Goettel’s novel features a wonderfully uncommon setting: the Mancliffe Training School in Connecticut. One of the more unsettling clients at the school is 23-year-old Marya Bennett, “a kittenish pre-teen trapped in a twenty-something body.” Director Susan McManus takes a chance on an underemployed young man, John Kane, and hires him as Marya’s new one-on-one. Their story unfolds slowly—often too slowly—but the mysterious revelations prove worth the wait. Marya may be mentally challenged—retarded, according to the text—but she knows enough to use her striking looks and sexuality to get her way. John is either a gigolo or gay, depending on which of his co-workers you ask, while Susan heads the faith-based organization that contracts with the state to provide services to the institution’s clients. She also pastors the gay-friendly Goshen Meadows Congregational Church, which welcomes all comers yet teaches that homosexuality is sinful. (Susan is cagey about her own sexuality, so it’s unclear whether she might be drawn to Marya, John or both.) All three characters are carefully revealed in nuanced portrayals. There’s no nuance, however, to Goettel’s self-conscious, overwrought writing style, which unfortunately detracts from his story. The narrative flow is often interrupted by sentence fragments and bizarre punctuation: “John could not see Marya’s face; Susan was a study. Elegant insouciance; legs crossed, hands in her lap. What eloquence of female-bonding, John saw in a mirror darkly: dimmed promises of love and friendship, power in reserve.” The prose is much more effective in its short, clear passages. If the writing could just get out of the way, this could be a decent novel.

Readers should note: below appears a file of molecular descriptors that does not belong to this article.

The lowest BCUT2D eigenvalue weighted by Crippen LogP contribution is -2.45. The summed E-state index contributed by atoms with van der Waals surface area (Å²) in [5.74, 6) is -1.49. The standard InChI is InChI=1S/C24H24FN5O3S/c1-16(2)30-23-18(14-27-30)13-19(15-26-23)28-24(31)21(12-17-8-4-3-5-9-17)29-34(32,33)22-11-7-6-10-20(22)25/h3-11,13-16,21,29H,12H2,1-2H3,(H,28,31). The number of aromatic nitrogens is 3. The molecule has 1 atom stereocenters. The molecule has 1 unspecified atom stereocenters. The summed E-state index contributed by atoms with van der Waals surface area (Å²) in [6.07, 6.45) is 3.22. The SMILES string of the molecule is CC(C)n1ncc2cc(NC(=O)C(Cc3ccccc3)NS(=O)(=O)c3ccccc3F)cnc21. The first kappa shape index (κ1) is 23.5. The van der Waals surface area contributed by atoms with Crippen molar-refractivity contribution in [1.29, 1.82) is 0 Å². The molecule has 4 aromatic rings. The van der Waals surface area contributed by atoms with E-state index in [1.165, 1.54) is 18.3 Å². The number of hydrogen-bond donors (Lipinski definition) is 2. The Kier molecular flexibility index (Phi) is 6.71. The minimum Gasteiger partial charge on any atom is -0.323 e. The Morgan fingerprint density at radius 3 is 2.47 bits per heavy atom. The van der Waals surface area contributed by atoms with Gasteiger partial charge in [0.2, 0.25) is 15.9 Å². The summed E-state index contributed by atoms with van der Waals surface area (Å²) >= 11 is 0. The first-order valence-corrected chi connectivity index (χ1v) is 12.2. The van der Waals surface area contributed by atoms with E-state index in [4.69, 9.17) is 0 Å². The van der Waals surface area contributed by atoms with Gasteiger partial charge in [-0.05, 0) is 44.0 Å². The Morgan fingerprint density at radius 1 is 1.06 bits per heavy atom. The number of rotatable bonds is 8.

A provocative story held hostage by lofty prose and shoddy mechanics.